I woke up early this morning, driven from my bed by the sharp pain running up and down what’s left of my spine. As I straightened up my back emitted a series of sharp cracks. If you’ve ever seen a poker player shuffling chips you’ll know what it sounded like. You’ll also know why my spouse told me to leave the bedroom.
Fortunately, the cracks emanating from my back were the only sharp sounds in my neighborhood. When I turned on the radio in the bathroom and NPR’s Morning Edition leaped from the speaker, I learned that men, women, and children across the globe were awakening to a completely different kind of crack — the crack of gunfire.
In Syria, Libya, Afghanistan, Egypt, Algeria, bullets were flying. People were being killed by people wielding assault rifles. Sadly, the same thing was happening in Chicago — seven people murdered in one night on the streets of America’s most blood-soaked city.
Reeling, the sound of recorded gunfire still ringing in my ears, I walked into the living room, turned on the TV, and tuned to the Today show, hoping for some happy talk that would take the edge off. Instead, a promo for Sylvester Stallone’s new movie “Bullet to the Head” filled the screen. I mashed the power button on the remote and sent Sly into the abyss.
I sat on my couch in silence and semi-darkness repulsed by the realization that we live in a world and a country so soaked in gun violence that we’ve become numb to the carnage surrounding us. A congresswoman shot in a parking lot, a movie theater turned into a killing field, 32 dead and 17 wounded at Virginia Tech, 31,000 Americans, more than 2,000 of them kids, slaughtered by guns every year and, until the unspeakable horror of Newtown, until the bodies of 20 first graders were riddled by so many bullets that they were rendered unidentifiable, we refused to act. A nation held hostage by NRA extremists who front for the gun manufacturers that profit from death.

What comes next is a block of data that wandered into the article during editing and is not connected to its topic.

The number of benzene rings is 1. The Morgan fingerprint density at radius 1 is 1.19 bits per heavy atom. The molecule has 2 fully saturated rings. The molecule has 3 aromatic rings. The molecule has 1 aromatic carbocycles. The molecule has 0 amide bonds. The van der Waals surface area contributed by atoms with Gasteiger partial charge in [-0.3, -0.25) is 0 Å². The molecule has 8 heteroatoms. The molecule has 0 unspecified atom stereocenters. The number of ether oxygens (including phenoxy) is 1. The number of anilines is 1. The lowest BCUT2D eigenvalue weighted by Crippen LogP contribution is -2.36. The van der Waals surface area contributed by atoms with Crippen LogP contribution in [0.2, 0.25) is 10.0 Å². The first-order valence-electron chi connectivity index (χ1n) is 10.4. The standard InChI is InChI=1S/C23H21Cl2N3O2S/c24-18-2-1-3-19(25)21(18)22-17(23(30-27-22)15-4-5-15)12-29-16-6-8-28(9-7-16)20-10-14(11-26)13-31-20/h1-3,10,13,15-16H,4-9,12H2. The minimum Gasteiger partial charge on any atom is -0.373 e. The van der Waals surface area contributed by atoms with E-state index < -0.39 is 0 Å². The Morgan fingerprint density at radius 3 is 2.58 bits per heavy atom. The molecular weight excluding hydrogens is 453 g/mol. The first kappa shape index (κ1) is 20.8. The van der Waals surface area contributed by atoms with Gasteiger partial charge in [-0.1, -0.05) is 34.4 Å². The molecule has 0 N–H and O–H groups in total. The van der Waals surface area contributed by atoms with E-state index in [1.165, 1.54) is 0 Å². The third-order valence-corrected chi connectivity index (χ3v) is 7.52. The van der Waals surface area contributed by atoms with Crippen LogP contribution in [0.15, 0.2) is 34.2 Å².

As I sat, despondent because pundits are already speculating that President Obama’s drive to enact reasonable gun regulations appears doomed, this thought hit me: the same assault weapons that are ripping apart bodies in Damascus and Benghazi, that the Taliban use to kill, that opened gaping, fatal wounds in 50 Egyptian protesters, that terrorists around the world use to murder, are being used to terrorize people right here in the good old USA.
The sad fact is that when it comes to guns and gun violence, we’re no better than the third-world nations so many of us like to sneer at. Think for a moment what life would be like if we adopted the same perverse absolutist stance toward other segments of our society that the NRA and its adherents take toward guns. There would be no child labor laws, no OSHA. Our food would go un-inspected, our drugs untested, our water undrinkable, our air rank and deadly.
We are the culture we are because we acted to make our nation — and in particular our kids — safer. We are the greatest nation in the world because we recognized dangers and dealt with them. We are the freest nation in the world because we are free of so many of the hazards that make life in Syria, Egypt, Afghanistan, Libya, and other lesser-developed nations so damn deadly.
And yet, when it comes to guns, we are just like them.
Is that who we really are?
Is that who we really want to be?
State Rep. Robert F. Hagan, D-58th, Youngstown, writes on behalf of the Mahoning County Democratic Party.